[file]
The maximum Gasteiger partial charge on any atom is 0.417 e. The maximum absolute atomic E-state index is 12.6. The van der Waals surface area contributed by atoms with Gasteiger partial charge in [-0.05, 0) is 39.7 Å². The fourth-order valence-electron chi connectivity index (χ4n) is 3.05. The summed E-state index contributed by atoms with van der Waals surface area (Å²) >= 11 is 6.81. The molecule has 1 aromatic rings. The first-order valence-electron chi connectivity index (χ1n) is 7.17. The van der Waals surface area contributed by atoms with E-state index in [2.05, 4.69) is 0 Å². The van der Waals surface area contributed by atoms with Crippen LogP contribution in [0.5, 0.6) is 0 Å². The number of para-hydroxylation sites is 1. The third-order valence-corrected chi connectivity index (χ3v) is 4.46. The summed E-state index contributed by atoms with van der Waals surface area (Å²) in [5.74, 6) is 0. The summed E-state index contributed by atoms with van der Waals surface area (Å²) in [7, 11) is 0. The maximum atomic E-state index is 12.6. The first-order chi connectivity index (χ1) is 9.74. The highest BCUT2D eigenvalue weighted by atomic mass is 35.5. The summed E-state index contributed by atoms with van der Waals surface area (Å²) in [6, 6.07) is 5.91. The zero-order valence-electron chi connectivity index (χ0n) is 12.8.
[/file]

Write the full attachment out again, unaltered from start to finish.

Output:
The maximum Gasteiger partial charge on any atom is 0.417 e. The maximum absolute atomic E-state index is 12.6. The van der Waals surface area contributed by atoms with Gasteiger partial charge in [-0.05, 0) is 39.7 Å². The fourth-order valence-electron chi connectivity index (χ4n) is 3.05. The summed E-state index contributed by atoms with van der Waals surface area (Å²) >= 11 is 6.81. The molecule has 1 aromatic rings. The first-order valence-electron chi connectivity index (χ1n) is 7.17. The van der Waals surface area contributed by atoms with E-state index in [2.05, 4.69) is 0 Å². The van der Waals surface area contributed by atoms with Crippen LogP contribution in [0.5, 0.6) is 0 Å². The number of para-hydroxylation sites is 1. The third-order valence-corrected chi connectivity index (χ3v) is 4.46. The summed E-state index contributed by atoms with van der Waals surface area (Å²) in [5.74, 6) is 0. The summed E-state index contributed by atoms with van der Waals surface area (Å²) in [7, 11) is 0. The maximum atomic E-state index is 12.6. The first-order chi connectivity index (χ1) is 9.74. The highest BCUT2D eigenvalue weighted by atomic mass is 35.5. The summed E-state index contributed by atoms with van der Waals surface area (Å²) in [6, 6.07) is 5.91. The zero-order valence-electron chi connectivity index (χ0n) is 12.8.